The only very minor disappointment for me then – although there are other small criticisms to be had (straightforward dialogue, explicit themes, etc.) – is that the film, only ever so slightly, begins to decay in its atmosphere, tension and excitement from this point onwards. It’s a harsh thing to say, but lovers of Gravity should take it as a backhanded compliment. Essentially, whilst the entire film is very, very good, the introductory sequence is so mightily impressive that you’re blown away with an hour to go. There could be comparisons made with The Place Beyond the Pines in that respect, although I think it seems somewhat unfair to criticise either for having the bravery to open bold and strong.
It’s difficult to emphasise just how good the visuals are, but Alfonso Cuaron manages to ground these images by presenting a truly haunting situation for the characters. Whilst the special effects threaten to steal the show, he harnesses them to stop the film entering the vacuous mess territory of Avatar. And speaking of which, Gravity is a film that probably has the best use of 3D to date too. There are films, like Hugo for instance, which are made intelligently with the 3D in mind (most likely because of their smart, cine-literate directors), and this is one of them, with the extra dimensions truly proving its worth.
What shouldn’t be dismissed is an oft-ignored aspect: in this film the sound (or lack of it) is extremely noticeable, in the best way possible. There are great contrasts between booming scores and other noises to an audio quick-cut of emptiness, or nothingness, mirroring the vast quantities of space. There are moments of total silence which somehow captures that bleak and nihilistic possibility of no return which the astronauts must prepare for. The idea of new horizons is met with equal force by the realisation of the danger, fear and unknown entities that they must deal with during their expedition. And so the religious/spiritual subtext, in that case, is no surprise: the actions of Bullock and Clooney are bringing themselves “closer to God” in more than one sense.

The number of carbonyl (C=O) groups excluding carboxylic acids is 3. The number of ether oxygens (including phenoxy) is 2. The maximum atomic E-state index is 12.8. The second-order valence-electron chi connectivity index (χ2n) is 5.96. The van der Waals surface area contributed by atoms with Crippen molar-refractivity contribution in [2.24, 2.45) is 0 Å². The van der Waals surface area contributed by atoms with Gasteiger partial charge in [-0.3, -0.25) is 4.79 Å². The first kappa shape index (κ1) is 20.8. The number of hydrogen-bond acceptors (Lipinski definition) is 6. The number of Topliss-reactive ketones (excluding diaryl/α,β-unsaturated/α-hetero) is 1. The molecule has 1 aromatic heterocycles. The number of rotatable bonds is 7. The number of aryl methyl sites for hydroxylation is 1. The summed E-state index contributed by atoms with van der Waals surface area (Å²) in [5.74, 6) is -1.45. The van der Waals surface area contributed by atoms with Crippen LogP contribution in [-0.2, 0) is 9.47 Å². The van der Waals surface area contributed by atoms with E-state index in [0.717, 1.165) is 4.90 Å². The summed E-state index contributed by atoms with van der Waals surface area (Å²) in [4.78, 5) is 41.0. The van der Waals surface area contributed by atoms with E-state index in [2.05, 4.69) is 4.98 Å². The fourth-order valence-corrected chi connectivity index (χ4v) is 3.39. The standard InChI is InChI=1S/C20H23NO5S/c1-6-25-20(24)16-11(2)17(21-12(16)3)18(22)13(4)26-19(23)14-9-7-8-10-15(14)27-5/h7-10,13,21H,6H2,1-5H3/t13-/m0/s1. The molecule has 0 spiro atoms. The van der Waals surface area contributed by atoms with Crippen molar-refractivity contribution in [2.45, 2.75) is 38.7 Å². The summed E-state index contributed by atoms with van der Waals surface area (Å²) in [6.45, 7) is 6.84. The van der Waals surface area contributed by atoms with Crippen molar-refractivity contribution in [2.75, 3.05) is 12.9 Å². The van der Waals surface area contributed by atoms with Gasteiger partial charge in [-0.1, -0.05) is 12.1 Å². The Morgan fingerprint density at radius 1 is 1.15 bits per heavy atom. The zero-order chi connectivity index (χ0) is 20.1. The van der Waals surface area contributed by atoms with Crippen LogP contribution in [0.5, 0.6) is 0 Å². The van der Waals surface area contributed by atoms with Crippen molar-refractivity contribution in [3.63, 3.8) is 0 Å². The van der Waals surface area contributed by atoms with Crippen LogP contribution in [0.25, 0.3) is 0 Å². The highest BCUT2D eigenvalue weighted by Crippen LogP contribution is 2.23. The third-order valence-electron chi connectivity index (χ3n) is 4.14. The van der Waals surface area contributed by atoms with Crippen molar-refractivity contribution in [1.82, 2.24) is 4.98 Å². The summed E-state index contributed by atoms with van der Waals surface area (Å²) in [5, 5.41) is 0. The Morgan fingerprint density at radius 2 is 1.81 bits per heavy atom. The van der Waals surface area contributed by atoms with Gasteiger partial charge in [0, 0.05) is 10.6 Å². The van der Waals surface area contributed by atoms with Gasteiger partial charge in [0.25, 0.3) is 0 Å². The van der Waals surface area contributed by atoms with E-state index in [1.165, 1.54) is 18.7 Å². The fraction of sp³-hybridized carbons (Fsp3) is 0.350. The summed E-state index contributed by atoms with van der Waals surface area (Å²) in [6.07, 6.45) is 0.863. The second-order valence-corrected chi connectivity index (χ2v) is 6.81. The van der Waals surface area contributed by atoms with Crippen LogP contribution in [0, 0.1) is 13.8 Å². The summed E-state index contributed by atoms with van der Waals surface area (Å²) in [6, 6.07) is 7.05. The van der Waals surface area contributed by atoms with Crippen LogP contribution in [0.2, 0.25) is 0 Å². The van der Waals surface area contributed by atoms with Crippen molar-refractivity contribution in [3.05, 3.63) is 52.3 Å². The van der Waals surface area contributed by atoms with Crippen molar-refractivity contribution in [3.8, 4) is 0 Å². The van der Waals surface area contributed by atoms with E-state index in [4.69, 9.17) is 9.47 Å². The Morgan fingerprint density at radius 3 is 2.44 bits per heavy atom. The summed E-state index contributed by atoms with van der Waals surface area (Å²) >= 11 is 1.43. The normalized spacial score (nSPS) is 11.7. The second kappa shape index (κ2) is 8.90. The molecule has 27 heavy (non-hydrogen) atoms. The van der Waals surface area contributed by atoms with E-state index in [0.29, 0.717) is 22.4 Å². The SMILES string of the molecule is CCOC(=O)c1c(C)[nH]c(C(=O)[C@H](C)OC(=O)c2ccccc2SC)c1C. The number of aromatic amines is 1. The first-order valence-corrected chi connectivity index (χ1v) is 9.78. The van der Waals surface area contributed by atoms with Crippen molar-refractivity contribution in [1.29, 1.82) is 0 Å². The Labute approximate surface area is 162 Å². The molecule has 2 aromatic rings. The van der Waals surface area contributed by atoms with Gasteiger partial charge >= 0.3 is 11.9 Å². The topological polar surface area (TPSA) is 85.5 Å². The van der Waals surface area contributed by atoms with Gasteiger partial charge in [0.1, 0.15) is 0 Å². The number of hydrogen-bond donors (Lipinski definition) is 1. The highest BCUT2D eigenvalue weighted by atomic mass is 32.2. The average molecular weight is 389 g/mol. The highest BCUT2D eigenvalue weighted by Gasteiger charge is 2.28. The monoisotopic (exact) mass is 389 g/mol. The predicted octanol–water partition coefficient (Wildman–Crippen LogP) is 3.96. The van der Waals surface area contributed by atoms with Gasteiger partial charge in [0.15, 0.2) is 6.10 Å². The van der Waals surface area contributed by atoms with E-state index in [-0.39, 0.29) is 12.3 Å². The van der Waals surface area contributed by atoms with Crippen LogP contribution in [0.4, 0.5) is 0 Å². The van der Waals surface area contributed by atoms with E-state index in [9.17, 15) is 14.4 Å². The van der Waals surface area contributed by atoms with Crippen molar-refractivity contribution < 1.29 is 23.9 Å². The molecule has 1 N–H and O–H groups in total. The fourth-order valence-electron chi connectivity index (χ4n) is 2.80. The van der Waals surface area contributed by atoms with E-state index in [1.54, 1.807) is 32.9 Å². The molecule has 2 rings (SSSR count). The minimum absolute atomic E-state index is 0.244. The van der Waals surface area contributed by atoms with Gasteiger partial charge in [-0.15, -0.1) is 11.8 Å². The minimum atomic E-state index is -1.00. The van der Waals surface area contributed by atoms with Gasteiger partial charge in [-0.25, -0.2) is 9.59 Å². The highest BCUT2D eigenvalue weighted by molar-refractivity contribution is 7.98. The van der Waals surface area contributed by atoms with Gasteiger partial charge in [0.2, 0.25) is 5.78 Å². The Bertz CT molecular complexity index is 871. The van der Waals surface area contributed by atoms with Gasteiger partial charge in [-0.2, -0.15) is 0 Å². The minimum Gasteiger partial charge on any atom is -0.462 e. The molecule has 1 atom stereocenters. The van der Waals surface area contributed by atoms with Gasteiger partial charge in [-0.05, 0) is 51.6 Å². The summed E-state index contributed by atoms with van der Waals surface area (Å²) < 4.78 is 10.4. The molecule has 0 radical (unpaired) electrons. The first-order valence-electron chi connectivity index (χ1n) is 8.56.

Having praised the sound, visuals, direction and pretty much everything else, there doesn’t seem like an awful lot left to say (there is). Cuaron is known, of course, for his long shots. Apparently they’re in this film – I’ve been told that that’s the case and I’m prepared to believe it – but the truth is that I can’t quite remember. I was mesmerised from start to finish. This isn’t a flawless film – it’s not perfect in every regard – but for the most part it not only flourishes but excels, and it outmanoeuvres all of its contemporary rivals. Gravity is a riveting and boundary-pushing piece of filmmaking from one of the most important but underused directors of our time.
Given the lack of seminal sci-fi films out there, it seems unfathomable that it would not become a classic in its own right. The only question left is just how highly it will be regarded. That one, dear readers, is over to you.